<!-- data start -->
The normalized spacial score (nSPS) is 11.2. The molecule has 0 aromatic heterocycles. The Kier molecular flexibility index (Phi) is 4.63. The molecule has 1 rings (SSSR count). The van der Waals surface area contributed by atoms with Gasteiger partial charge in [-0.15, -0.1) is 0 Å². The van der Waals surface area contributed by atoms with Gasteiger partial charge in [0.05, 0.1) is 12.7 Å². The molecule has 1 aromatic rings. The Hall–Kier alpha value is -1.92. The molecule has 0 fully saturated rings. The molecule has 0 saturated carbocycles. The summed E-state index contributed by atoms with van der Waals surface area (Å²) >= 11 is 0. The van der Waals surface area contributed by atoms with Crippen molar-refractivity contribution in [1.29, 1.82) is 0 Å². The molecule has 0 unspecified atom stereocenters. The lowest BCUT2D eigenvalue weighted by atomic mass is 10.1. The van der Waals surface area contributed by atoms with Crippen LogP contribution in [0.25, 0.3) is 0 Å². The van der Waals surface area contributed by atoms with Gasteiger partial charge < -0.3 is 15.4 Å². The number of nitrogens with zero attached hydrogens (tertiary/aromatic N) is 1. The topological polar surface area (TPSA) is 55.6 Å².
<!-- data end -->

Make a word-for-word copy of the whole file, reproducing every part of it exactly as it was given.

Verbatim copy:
The normalized spacial score (nSPS) is 11.2. The molecule has 0 aromatic heterocycles. The Kier molecular flexibility index (Phi) is 4.63. The molecule has 1 rings (SSSR count). The van der Waals surface area contributed by atoms with Gasteiger partial charge in [-0.15, -0.1) is 0 Å². The van der Waals surface area contributed by atoms with Gasteiger partial charge in [0.05, 0.1) is 12.7 Å². The molecule has 1 aromatic rings. The Hall–Kier alpha value is -1.92. The molecule has 0 fully saturated rings. The molecule has 0 saturated carbocycles. The summed E-state index contributed by atoms with van der Waals surface area (Å²) >= 11 is 0. The van der Waals surface area contributed by atoms with Crippen molar-refractivity contribution in [1.29, 1.82) is 0 Å². The molecule has 0 unspecified atom stereocenters. The lowest BCUT2D eigenvalue weighted by atomic mass is 10.1. The van der Waals surface area contributed by atoms with Crippen LogP contribution in [0.25, 0.3) is 0 Å². The van der Waals surface area contributed by atoms with Gasteiger partial charge < -0.3 is 15.4 Å². The number of nitrogens with zero attached hydrogens (tertiary/aromatic N) is 1. The topological polar surface area (TPSA) is 55.6 Å².